I hid my hammer in the hedge, climbed into the great waggon white and fragrant with the clean sweet meal, and flung myself down on the empty flour bags. The looped-back tarpaulin framed the long vista of my road with the downs beyond; and I lay in the cool dark, caressed by the fresh breeze in its thoroughfare, soothed by the strong monotonous tramp of the great grey team and the music of the jangling harness.

I, a shy lover of the fields and woods, longed always, should a painless passing be vouchsafed me, to make my bed on the fragrant pine needles in the aloneness of a great forest; to lie once again as I had lain many a time, bathed in the bitter sweetness of the sun-blessed pines, lapped in the manifold silence; my ear attuned to the wind of Heaven with its call from the Cities of Peace. In sterner mood, when Love’s hand held a scourge, I craved rather the stress of the moorland with its bleaker mind imperative of sacrifice. To rest again under the lee of Rippon Tor swept by the strong peat-smelling breeze; to stare untired at the long cloud-shadowed reaches, and watch the mist-wraiths huddle and shrink round the stones of blood; until my sacrifice too was accomplished, and my soul had fled. A wild waste moor; a vast void sky; and naught between heaven and earth but man, his sin-glazed eyes seeking afar the distant light of his own heart.

I have lost my voracious appetite for books; their language is less plain than scent and song and the wind in the trees; and for me the clue to the next world lies in the wisdom of earth rather than in the learning of men. “Libera me ab fuscina Hophni,” prayed the good Bishop fearful of religious greed. I know too much, not too little; it is realisation that I lack, wherefore I desire these last days to confirm in myself the sustaining goodness of God, the love which is our continuing city, the New Jerusalem whose length, breadth, and height are all one. It is a time of exceeding peace. There is a place waiting for me under the firs in the quiet churchyard; thanks to my poverty I have no worldly anxieties or personal dispositions; and I am rich in friends, many of them unknown to me, who lavishly supply my needs and make it ideal to live on the charity of one’s fellow-men. I am most gladly in debt to all the world; and to Earth, my mother, for her great beauty.

The forests, too, are ready with story hid in the fastness of their solitude, and it is a joy to think that those great pines, pointing ever upwards, go for the most part to carry the sails of great ships seeking afar under open sky. The forest holds other wonders still. It seems but last night that I wandered down the road which led to the little unheeded village where I had made my temporary home. The warm-scented breath of the pines and the stillness of the night wrapped me in great content; the summer lightning leapt in a lambent arch across the east, and the stars, seen dimly through the sombre tree crests, were outrivalled by the glow-worms which shone in countless points of light from bank and hedge; even two charcoal-burners, who passed with friendly greeting, had wreathed their hats with the living flame. The tiny shifting lamps were everywhere; pale yellow, purely white, or green as the underside of a northern wave. By day but an ugly, repellent worm; but darkness comes, and lo, a star alight. Nature is full for us of seeming inconsistencies and glad surprises. The world’s asleep, say you; on your ear falls the nightingale’s song and the stir of living creatures in bush and brake. The mantle of night falls, and all unattended the wind leaps up and scatters the clouds which veil the constant stars; or in the hour of the great dark, dawn parts the curtain with the long foregleam of the coming day. It is hard to turn one’s back on night with her kiss of peace for tired eye-lids, the kiss which is not sleep but its neglected forerunner. I made my way at last down to the vine-girt bridge asleep under the stars and up the winding stairs of the old grey tower; and a stone’s-throw away the Rhine slipped quietly past in the midsummer moonlight. Switzerland came in its turn, unearthly in its white loveliness and glory of lake and sky. But perhaps the landmark which stands out most clearly is the solitary blue gentian which I found in the short slippery grass of the Rigi, gazing up at the sky whose blue could not hope to excel it. It was my first; and what need of another, for finding one I had gazed into the mystery of all. This side the Pass, snow and the blue of heaven; later I entered Italy through fields of many-hued lilies, her past glories blazoned in the flowers of the field.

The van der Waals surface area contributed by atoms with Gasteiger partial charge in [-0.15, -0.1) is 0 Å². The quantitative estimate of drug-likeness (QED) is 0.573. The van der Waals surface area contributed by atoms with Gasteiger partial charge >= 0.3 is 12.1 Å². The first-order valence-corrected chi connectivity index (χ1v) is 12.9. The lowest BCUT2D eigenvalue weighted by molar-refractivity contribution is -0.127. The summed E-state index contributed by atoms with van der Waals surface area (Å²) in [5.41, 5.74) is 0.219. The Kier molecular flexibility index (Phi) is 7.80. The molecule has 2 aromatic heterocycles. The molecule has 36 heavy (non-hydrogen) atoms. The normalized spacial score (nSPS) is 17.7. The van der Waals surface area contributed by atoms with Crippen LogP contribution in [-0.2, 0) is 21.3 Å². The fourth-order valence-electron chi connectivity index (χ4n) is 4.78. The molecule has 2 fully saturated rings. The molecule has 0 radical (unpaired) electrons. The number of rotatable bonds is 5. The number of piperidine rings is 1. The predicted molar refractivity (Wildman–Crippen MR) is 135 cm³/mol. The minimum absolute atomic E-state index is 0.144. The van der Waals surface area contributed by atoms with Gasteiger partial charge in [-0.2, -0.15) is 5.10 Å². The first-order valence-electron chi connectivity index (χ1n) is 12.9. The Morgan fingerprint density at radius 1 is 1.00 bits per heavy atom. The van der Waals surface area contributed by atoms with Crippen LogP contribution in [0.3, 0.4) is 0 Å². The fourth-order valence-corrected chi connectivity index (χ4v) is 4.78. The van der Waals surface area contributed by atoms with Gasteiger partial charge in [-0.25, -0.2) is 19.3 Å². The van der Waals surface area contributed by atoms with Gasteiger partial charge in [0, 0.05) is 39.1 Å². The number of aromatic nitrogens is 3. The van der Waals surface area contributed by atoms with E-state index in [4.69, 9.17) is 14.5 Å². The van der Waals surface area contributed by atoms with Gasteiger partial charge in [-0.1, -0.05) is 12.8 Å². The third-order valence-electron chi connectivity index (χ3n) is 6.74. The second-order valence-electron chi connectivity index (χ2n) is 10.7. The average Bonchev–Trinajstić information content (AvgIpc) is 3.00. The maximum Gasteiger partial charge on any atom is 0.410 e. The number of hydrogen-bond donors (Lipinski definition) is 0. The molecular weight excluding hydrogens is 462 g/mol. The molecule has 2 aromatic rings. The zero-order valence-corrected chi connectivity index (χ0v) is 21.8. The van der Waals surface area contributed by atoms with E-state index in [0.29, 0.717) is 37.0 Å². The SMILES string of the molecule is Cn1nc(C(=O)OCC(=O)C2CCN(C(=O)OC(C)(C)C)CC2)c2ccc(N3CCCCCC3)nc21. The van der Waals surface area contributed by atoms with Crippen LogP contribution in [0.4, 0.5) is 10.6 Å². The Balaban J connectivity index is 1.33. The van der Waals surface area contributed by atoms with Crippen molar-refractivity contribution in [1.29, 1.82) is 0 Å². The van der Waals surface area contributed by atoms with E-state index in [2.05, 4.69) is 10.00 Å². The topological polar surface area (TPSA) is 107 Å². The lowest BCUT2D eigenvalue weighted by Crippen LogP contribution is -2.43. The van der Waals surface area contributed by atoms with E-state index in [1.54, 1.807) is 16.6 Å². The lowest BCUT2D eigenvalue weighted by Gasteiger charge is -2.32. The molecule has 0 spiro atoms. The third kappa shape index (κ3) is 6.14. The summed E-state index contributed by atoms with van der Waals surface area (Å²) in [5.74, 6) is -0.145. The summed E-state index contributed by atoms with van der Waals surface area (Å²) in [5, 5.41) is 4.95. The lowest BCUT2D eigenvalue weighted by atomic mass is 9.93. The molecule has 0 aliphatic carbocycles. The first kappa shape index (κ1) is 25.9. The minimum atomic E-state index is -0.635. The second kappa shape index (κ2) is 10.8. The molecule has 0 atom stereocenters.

Presently another of spring’s lovers cried across the water “Cuckoo, cuckoo,” and the voice of the stream sang joyously in unison. It is free from burden, this merry little river, and neither weir nor mill bars its quick way to the sea as it completes the eternal circle, lavishing gifts of coolness and refreshment on the children of the meadows.
It has its birth on the great lone moor, cradled in a wonderful peat-smelling bog, with a many-hued coverlet of soft mosses - pale gold, orange, emerald, tawny, olive and white, with the red stain of sun-dew and tufted cotton-grass. Under the old grey rocks which watch it rise, yellow-eyed tormantil stars the turf, and bids “Godspeed” to the little child of earth and sky. Thus the journey begins; and with ever-increasing strength the stream carves a way through the dear brown peat, wears a fresh wrinkle on the patient stones, and patters merrily under a clapper bridge which spanned its breadth when the mistletoe reigned and Bottor, the grim rock idol, exacted the toll of human life that made him great. On and on goes the stream, for it may not stay; leaving of its freshness with the great osmunda that stretches eager roots towards the running water; flowing awhile with a brother stream, to part again east and west as each takes up his separate burden of service - my friend to cherish the lower meadows in their flowery joyance - and so by the great sea-gate back to sky and earth again.

On Sundays my feet take ever the same way. First my temple service, and then five miles tramp over the tender, dewy fields, with their ineffable earthy smell, until I reach the little church at the foot of the grey-green down.

While we are still here the language of worship seems far, and yet lies very nigh; for what better note can our frail tongues lisp than the voice of wind and sea, river and stream, those grateful servants giving all and asking nothing, the soft whisper of snow and rain eager to replenish, or the thunder proclaiming a majesty too great for utterance? Here, too, stands the angel with the censer gathering up the fragrance of teeming earth and forest-tree, of flower and fruit, and sweetly pungent herb distilled by sun and rain for joyful use. Here, too, come acolytes lighting the dark with tapers - sun, moon, and stars - gifts of the Lord that His sanctuary may stand ever served.